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Sat 18 Jul 2009 04:00 AM

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Risky business

Visa's Raghav Lal insists that Mideast is one of the best regions for entrepreneurs with the right attitude and know-how.

Risky business
Risky business
The huge growth in Visa SME cards business reflects the GCC’s entrepreneurial spirit, Lal says.
Risky business
Mohammed Bin Rashid Establishment for Young Business Leaders CEO Abdul Baset Al Janahi.

With little support and no bankruptcy laws in the region, the UAE and the GCC are potential minefields for entrepreneurs. But Visa's Raghav Lal insists that all hurdles can be jumped with the right attitude and know-how.

In another life, raghav lal could have been a spin doctor or empowering life coach. The head of global small business for Visa Inc brims with positivity while waxing lyrical about entrepreneurship in the Middle East.

And he immediately rebuffs any suggestion that launching a venture in this region during tough economic times is tantamount to accepting an arduous challenge. Even statistics revealing a mere twenty percent survival rate for start-ups fails to change his mind.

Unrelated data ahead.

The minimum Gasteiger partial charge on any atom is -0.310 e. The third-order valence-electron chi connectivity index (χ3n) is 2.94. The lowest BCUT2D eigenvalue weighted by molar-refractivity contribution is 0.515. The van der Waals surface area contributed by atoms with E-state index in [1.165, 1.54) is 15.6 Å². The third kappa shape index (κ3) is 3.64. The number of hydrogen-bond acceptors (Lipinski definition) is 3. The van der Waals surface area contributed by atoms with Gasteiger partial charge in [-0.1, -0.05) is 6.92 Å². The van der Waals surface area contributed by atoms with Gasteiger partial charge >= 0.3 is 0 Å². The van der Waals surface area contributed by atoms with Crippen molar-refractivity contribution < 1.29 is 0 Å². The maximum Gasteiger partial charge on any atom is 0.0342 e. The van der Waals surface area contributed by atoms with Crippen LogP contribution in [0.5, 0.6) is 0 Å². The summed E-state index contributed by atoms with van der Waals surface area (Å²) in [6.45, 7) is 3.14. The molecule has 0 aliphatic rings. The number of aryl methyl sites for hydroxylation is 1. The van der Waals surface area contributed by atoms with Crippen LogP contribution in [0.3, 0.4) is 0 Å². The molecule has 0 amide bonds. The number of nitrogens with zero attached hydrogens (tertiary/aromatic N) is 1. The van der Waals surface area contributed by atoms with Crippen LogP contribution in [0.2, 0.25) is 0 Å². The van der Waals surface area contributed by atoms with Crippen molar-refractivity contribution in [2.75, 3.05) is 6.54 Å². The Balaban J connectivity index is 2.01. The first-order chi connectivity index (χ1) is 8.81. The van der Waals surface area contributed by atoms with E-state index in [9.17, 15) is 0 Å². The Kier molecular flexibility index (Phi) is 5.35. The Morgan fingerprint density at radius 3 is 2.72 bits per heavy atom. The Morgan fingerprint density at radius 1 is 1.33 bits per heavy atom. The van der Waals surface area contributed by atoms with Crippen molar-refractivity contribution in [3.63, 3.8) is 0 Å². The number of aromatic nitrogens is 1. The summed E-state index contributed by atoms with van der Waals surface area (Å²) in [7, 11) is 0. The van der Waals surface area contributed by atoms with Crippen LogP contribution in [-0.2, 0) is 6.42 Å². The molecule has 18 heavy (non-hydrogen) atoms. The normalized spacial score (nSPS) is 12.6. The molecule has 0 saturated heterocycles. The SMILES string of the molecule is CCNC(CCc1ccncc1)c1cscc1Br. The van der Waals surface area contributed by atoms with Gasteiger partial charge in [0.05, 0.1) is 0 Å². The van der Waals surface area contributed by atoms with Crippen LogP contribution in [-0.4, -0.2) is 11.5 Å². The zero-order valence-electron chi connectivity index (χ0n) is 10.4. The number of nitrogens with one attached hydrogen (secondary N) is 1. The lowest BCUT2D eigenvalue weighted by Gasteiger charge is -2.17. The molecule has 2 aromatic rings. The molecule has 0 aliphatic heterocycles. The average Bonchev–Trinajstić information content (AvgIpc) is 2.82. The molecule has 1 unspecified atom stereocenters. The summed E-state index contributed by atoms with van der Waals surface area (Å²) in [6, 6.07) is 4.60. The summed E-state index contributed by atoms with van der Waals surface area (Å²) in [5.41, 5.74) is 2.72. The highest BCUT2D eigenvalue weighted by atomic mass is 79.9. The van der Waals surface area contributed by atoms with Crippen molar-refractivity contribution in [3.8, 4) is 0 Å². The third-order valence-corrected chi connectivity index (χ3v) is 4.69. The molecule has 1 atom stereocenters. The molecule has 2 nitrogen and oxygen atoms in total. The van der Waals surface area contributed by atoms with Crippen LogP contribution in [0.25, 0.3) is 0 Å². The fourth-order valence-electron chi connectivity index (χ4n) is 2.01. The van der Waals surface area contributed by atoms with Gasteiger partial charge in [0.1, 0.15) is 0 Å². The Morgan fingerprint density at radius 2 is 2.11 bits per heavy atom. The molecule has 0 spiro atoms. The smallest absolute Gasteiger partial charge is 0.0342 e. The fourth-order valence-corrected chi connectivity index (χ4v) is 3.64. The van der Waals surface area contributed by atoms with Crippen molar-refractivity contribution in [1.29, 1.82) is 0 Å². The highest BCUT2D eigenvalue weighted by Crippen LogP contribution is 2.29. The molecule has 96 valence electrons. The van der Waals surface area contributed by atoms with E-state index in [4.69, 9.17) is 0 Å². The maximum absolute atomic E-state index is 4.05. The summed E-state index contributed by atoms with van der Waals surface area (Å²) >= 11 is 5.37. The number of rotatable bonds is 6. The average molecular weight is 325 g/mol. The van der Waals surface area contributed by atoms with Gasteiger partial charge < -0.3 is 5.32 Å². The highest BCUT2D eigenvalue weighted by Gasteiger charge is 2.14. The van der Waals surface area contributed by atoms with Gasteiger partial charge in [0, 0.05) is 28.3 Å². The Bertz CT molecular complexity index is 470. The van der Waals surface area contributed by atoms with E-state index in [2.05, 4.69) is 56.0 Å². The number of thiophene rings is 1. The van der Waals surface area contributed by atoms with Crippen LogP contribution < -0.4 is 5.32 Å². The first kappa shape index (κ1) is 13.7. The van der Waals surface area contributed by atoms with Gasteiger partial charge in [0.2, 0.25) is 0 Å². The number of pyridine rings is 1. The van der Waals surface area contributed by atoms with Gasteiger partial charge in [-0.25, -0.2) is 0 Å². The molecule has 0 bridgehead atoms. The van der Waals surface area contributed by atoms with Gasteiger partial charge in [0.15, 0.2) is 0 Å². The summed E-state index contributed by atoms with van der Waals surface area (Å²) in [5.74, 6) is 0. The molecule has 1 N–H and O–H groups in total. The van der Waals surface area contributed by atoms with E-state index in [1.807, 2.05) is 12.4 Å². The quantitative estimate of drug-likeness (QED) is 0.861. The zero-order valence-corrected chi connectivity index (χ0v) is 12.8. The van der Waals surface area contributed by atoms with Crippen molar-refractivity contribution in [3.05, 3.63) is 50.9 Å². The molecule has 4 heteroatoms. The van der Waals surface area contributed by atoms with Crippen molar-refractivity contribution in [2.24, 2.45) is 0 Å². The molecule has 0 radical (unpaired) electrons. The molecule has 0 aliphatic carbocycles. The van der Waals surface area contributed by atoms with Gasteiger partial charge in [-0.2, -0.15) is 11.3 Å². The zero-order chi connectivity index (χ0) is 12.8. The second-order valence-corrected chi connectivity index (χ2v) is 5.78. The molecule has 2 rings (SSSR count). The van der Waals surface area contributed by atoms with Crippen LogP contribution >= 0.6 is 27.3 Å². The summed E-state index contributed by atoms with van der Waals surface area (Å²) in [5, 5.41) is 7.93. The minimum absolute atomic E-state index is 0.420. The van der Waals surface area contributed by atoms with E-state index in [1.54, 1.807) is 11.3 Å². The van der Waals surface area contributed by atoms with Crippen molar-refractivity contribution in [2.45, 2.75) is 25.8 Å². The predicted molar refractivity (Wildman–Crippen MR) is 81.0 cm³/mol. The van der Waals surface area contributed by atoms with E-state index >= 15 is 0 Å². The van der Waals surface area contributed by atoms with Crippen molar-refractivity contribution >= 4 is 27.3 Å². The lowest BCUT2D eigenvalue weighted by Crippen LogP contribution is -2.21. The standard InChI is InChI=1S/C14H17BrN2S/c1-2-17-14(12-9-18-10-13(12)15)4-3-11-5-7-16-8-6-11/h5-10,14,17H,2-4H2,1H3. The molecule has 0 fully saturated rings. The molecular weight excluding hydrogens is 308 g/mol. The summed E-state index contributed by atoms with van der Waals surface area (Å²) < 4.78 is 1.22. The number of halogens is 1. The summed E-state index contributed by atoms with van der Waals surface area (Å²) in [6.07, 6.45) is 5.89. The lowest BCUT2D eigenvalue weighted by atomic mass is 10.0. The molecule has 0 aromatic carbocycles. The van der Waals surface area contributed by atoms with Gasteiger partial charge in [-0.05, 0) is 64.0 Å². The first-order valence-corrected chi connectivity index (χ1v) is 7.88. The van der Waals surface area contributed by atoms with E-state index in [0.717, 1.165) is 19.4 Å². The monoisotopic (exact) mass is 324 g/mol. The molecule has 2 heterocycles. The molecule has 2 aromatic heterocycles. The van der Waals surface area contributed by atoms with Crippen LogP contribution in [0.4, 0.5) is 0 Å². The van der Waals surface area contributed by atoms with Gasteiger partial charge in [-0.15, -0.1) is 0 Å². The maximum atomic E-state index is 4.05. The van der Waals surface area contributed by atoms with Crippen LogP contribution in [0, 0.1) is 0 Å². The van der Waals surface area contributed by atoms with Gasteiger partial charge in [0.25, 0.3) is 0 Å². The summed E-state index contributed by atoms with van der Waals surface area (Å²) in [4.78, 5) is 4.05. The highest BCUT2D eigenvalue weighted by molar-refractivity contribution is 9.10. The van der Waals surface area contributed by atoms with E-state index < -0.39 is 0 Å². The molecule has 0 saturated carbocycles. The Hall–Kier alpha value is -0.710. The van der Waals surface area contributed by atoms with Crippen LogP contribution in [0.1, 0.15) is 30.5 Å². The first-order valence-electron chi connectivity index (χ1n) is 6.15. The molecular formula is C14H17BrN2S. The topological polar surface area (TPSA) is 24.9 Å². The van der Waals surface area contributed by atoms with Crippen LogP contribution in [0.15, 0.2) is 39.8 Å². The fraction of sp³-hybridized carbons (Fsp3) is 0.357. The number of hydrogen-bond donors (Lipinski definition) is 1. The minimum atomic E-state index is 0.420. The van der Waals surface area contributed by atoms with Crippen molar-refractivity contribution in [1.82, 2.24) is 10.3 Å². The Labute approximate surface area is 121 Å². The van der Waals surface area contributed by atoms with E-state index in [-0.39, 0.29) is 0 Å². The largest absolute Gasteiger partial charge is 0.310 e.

"It's frankly open season for all types of businesses to be here and thrive," he says confidently. "A lot of businesses are formulated and founded in economic turmoil because this is where opportunity comes about and this is where the entrepreneurial spirit drives through."

Such talk is expected from a man charged with overseeing the small-to-medium (SME) business of credit card company Visa. The division provides debit and credit cards for cash-flow purposes to companies with moderate turnovers and small employee numbers. Depending on the cards, business owners can access capital instantly or over a long-term period.